(Critical Guide to British Fiction)

House of All Nations is a fictional tale dependent on the dramatic events of economic history to substantiate its fantastic plot. At the center of the novel is the Banque Mercure, ostensibly run by the Bertillon brothers. The brothers’ official, legal responsibility for the bank’s mysterious but apparently successful inner workings, however, exists more in the minds of the institution’s clients than it does on paper. As Jules says, “It’s easy to make money. You put up the sign BANK and someone walks in and hands you his money. The facade is everything.” The petty European aristocrats, South American plantation profiteers, and American businessman who deposit at the bank and rely on its stock-exchange services are continually buoyed by the profits they see themselves making thanks to the financial wizardry of the enigmatic but gracious Jules Bertillon. Yet, while the men who make these fortunes and the bank which helps them flourish share a penchant for the trappings of elegance, as demonstrated in the clients’ refined manners and the plush atmosphere of the bank, they also share less glamorous common attributes. The private matters of neither the institution nor those it serves can withstand close inspection.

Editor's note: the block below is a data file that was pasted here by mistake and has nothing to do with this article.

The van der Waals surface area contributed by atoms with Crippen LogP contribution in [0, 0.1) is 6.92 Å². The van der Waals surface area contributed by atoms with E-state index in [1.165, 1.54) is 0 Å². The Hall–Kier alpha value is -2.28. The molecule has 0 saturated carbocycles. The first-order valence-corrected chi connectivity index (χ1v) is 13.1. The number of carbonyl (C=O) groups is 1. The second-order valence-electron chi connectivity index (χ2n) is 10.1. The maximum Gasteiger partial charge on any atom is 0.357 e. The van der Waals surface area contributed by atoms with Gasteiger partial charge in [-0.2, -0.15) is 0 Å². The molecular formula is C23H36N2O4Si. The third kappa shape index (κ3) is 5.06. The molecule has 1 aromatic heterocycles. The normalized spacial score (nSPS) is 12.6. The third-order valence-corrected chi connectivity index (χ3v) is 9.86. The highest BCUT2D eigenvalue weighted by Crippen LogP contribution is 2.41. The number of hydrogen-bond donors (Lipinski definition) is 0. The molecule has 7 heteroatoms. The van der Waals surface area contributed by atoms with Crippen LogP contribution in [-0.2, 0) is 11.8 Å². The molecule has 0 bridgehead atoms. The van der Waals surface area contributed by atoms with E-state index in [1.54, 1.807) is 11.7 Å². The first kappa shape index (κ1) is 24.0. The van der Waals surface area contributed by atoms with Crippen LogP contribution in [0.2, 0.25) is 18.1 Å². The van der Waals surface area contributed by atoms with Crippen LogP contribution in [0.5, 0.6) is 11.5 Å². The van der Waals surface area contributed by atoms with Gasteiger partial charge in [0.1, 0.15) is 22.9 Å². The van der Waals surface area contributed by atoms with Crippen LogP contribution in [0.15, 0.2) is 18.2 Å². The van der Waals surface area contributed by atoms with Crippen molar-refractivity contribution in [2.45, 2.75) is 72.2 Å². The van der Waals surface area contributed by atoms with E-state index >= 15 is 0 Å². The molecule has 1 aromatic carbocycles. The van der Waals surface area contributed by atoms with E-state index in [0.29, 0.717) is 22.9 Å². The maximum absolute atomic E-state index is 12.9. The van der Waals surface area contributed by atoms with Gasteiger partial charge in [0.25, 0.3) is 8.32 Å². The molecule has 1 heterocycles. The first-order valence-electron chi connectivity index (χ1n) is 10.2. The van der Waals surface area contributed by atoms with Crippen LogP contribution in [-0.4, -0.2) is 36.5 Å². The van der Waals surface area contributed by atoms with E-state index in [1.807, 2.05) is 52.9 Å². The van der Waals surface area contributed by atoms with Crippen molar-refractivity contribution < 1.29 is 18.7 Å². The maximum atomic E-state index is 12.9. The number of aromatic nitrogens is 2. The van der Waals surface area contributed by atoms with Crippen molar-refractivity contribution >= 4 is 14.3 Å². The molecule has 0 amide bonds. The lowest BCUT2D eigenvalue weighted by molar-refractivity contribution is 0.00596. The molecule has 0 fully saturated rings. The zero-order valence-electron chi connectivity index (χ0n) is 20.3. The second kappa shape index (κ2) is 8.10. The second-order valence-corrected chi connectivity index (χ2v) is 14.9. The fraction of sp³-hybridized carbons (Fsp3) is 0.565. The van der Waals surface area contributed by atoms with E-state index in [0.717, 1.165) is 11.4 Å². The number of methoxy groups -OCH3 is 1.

In this realm of precarious financial stability, where a facade of substance and reliability is carefully maintained, Jules Bertillon reigns over all. Everyone in the bank—employees, clients, even his brother William—thinks that...

(The entire section is 603 words.)


(Critical Guide to British Fiction)

Gold, Michael. Review in Daily Worker. September 8, 1938.

Lidoff, Joan. Christina Stead, 1982.

The New Yorker. Review. XIV (June 11, 1938), p. 71.

Strauss, Harold. “A Novel of Frenzied Finance,” in The New York Times. LXXXVII (June 12, 1938), p. 2.

Time. Review. XXXI (June 13,1938), p. 73.